John Kerry is honing his critique of the Bush record in Iraq and offers his own four point plan:
“Is he really saying to Americans that if we had known there were no imminent threat, no weapons of mass destruction, no ties to al-Qaida, the United States should have invaded Iraq? My answer is resoundingly no because a commander in chief’s first responsibility is to make a wise and responsible decision to keep America safe. Saddam Hussein was a brutal dictator who deserves his own special place in hell. But that was not, in itself, a reason to go to war. The satisfaction we take in his downfall does not hide this fact: We have traded a dictator for a chaos that has left America less secure.”
The message about the Bush record is getting a little bit better (and hopefully, it’s not too late). But coming up with a four point plan is of course more difficult. Kerry’s plan includes:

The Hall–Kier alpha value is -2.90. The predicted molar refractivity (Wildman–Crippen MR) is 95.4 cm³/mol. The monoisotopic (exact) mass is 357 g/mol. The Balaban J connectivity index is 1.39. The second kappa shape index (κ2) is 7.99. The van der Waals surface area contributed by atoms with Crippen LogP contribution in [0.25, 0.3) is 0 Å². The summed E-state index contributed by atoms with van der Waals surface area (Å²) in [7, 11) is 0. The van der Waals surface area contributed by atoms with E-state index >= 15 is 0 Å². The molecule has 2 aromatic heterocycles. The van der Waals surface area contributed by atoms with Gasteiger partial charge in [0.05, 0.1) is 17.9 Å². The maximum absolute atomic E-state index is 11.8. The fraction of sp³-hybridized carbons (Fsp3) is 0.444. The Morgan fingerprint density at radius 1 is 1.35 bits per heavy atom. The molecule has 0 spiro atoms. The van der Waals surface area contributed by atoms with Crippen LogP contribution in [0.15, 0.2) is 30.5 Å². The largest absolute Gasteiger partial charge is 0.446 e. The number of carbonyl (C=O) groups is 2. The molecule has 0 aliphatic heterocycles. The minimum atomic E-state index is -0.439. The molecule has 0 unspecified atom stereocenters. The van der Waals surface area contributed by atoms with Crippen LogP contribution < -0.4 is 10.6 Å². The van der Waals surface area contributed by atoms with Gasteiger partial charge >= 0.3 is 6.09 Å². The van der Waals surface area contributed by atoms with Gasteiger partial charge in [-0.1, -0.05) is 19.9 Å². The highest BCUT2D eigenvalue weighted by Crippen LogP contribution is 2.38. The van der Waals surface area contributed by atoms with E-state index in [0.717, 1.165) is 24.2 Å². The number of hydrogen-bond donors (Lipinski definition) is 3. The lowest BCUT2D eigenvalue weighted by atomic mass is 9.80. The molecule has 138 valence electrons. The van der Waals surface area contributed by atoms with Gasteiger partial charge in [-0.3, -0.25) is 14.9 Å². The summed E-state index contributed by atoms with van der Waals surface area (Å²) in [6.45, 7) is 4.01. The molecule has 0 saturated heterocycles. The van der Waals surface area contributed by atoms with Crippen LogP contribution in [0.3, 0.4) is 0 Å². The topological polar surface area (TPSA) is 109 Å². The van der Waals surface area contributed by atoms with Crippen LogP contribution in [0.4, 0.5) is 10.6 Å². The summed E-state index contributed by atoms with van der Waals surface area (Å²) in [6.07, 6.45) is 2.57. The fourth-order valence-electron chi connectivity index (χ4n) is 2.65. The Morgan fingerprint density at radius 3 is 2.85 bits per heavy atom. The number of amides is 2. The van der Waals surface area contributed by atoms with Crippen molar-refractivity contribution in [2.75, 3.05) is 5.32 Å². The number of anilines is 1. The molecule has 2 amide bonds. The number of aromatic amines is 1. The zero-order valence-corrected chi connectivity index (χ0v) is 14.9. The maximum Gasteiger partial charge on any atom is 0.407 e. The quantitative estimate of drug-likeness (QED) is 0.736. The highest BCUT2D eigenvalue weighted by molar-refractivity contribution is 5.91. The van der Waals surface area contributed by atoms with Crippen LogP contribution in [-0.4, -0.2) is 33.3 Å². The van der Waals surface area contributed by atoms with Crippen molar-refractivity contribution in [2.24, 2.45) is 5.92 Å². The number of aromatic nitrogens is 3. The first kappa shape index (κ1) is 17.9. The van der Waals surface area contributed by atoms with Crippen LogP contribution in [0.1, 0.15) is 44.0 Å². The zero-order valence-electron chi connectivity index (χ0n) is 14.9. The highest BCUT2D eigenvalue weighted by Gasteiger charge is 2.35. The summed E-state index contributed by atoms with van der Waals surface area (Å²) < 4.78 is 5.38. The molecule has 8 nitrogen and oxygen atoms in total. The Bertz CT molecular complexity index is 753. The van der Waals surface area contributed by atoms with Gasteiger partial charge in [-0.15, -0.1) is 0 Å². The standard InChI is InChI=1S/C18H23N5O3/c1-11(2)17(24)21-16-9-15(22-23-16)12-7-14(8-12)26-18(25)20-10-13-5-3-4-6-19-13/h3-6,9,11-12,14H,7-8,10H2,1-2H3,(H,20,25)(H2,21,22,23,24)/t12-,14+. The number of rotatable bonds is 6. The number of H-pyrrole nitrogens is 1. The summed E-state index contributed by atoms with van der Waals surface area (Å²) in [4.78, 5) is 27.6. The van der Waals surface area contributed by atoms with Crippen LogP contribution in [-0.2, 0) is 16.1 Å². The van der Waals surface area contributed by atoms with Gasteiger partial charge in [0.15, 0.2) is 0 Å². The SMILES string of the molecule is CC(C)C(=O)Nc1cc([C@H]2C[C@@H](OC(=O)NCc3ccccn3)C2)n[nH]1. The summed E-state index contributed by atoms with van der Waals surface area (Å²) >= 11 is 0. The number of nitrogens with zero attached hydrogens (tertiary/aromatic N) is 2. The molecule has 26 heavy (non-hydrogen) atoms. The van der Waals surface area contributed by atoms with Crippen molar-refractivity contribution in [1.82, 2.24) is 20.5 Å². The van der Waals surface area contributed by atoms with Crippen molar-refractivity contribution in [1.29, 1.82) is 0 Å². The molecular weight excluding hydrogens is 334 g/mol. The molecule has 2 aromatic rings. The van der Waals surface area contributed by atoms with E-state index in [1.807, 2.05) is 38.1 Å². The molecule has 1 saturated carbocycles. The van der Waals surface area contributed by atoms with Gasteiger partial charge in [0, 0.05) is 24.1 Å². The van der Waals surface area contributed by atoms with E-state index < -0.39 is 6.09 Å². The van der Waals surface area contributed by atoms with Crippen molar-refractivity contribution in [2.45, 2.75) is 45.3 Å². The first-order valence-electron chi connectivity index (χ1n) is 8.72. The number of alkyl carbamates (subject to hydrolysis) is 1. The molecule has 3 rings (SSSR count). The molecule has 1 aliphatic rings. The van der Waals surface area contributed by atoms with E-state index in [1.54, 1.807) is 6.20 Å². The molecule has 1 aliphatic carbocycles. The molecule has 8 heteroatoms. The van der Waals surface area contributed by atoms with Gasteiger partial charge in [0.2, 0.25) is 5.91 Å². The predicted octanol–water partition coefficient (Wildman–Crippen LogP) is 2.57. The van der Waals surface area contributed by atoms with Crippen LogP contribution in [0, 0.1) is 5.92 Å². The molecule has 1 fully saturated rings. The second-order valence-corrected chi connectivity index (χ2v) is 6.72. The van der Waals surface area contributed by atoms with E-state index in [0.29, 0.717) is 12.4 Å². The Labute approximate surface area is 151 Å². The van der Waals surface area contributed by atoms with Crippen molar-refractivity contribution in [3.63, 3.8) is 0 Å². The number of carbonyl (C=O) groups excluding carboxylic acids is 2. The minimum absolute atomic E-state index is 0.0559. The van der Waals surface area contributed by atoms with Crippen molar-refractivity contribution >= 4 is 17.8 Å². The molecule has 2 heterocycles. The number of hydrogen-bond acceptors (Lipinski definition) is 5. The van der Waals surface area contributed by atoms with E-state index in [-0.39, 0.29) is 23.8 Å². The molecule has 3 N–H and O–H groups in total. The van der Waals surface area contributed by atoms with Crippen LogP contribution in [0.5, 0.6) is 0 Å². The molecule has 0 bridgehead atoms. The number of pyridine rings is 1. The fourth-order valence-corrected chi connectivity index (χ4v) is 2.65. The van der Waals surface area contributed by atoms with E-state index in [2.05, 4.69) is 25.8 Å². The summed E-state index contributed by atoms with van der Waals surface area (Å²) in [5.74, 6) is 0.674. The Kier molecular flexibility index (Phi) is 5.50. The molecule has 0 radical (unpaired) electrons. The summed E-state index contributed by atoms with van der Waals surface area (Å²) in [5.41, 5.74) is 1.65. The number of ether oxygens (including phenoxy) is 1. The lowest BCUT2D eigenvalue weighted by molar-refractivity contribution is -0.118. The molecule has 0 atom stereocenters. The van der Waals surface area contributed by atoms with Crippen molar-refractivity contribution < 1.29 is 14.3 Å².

- More help from other nations.
- Better training for Iraqi security forces.
- Benefits to the Iraqi people.
- Democratic elections can be held next year as promised.
Kerry might be better off focusing his rhetoric on the Bush failures. How does one convince other nations to help at this point? This administration has stubbornly created such a mess that coming up with a four point plan that moves people will not be easy (maybe that was the Bush election strategy; create a series of nearly unfixable problems?).
Kerry’s best move in his latest speech is to tie the failure in Iraq to failures in the war on terrorism. This makes a lot more sense than arguing that the war in Iraq is pulling funds away from domestic programs. This is all about the war on terror. Does Iraq help that effort or hurt it? The answer to that question can and should be a deciding factor in this election.
Here is Kerry’s entire speech.